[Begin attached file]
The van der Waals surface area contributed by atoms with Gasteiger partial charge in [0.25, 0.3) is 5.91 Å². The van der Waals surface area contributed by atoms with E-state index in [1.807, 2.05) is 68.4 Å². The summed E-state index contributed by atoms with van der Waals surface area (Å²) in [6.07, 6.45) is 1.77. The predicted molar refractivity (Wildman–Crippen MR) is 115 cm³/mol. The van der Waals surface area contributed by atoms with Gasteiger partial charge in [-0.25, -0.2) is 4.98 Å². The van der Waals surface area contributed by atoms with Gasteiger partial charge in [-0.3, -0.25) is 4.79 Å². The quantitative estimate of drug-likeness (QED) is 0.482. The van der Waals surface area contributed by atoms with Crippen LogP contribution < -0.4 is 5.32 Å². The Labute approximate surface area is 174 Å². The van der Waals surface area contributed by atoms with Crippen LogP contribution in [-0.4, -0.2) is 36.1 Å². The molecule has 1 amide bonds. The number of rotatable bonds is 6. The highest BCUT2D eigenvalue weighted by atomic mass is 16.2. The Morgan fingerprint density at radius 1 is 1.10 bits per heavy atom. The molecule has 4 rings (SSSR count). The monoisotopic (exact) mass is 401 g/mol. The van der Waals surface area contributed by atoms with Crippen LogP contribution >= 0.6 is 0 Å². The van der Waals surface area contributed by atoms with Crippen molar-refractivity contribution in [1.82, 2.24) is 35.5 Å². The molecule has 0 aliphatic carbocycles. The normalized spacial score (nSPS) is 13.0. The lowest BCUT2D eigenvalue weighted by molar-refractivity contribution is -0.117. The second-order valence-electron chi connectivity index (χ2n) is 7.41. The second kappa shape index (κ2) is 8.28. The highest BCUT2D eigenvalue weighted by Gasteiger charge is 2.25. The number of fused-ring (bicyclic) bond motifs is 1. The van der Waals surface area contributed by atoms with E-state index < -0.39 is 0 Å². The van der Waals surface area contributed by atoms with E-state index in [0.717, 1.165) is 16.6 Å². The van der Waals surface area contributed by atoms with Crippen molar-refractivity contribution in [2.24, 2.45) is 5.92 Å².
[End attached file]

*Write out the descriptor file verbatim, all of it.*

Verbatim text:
The van der Waals surface area contributed by atoms with Gasteiger partial charge in [0.25, 0.3) is 5.91 Å². The van der Waals surface area contributed by atoms with E-state index in [1.807, 2.05) is 68.4 Å². The summed E-state index contributed by atoms with van der Waals surface area (Å²) in [6.07, 6.45) is 1.77. The predicted molar refractivity (Wildman–Crippen MR) is 115 cm³/mol. The van der Waals surface area contributed by atoms with Gasteiger partial charge in [-0.25, -0.2) is 4.98 Å². The van der Waals surface area contributed by atoms with Gasteiger partial charge in [-0.3, -0.25) is 4.79 Å². The quantitative estimate of drug-likeness (QED) is 0.482. The van der Waals surface area contributed by atoms with Crippen LogP contribution < -0.4 is 5.32 Å². The Labute approximate surface area is 174 Å². The van der Waals surface area contributed by atoms with Crippen LogP contribution in [-0.4, -0.2) is 36.1 Å². The molecule has 1 amide bonds. The number of rotatable bonds is 6. The highest BCUT2D eigenvalue weighted by atomic mass is 16.2. The Morgan fingerprint density at radius 1 is 1.10 bits per heavy atom. The molecule has 4 rings (SSSR count). The monoisotopic (exact) mass is 401 g/mol. The van der Waals surface area contributed by atoms with Crippen LogP contribution >= 0.6 is 0 Å². The van der Waals surface area contributed by atoms with Crippen molar-refractivity contribution in [1.82, 2.24) is 35.5 Å². The molecule has 0 aliphatic carbocycles. The normalized spacial score (nSPS) is 13.0. The lowest BCUT2D eigenvalue weighted by molar-refractivity contribution is -0.117. The second-order valence-electron chi connectivity index (χ2n) is 7.41. The second kappa shape index (κ2) is 8.28. The highest BCUT2D eigenvalue weighted by Gasteiger charge is 2.25. The number of fused-ring (bicyclic) bond motifs is 1. The van der Waals surface area contributed by atoms with E-state index < -0.39 is 0 Å². The van der Waals surface area contributed by atoms with E-state index in [0.717, 1.165) is 16.6 Å². The van der Waals surface area contributed by atoms with Crippen molar-refractivity contribution in [2.24, 2.45) is 5.92 Å².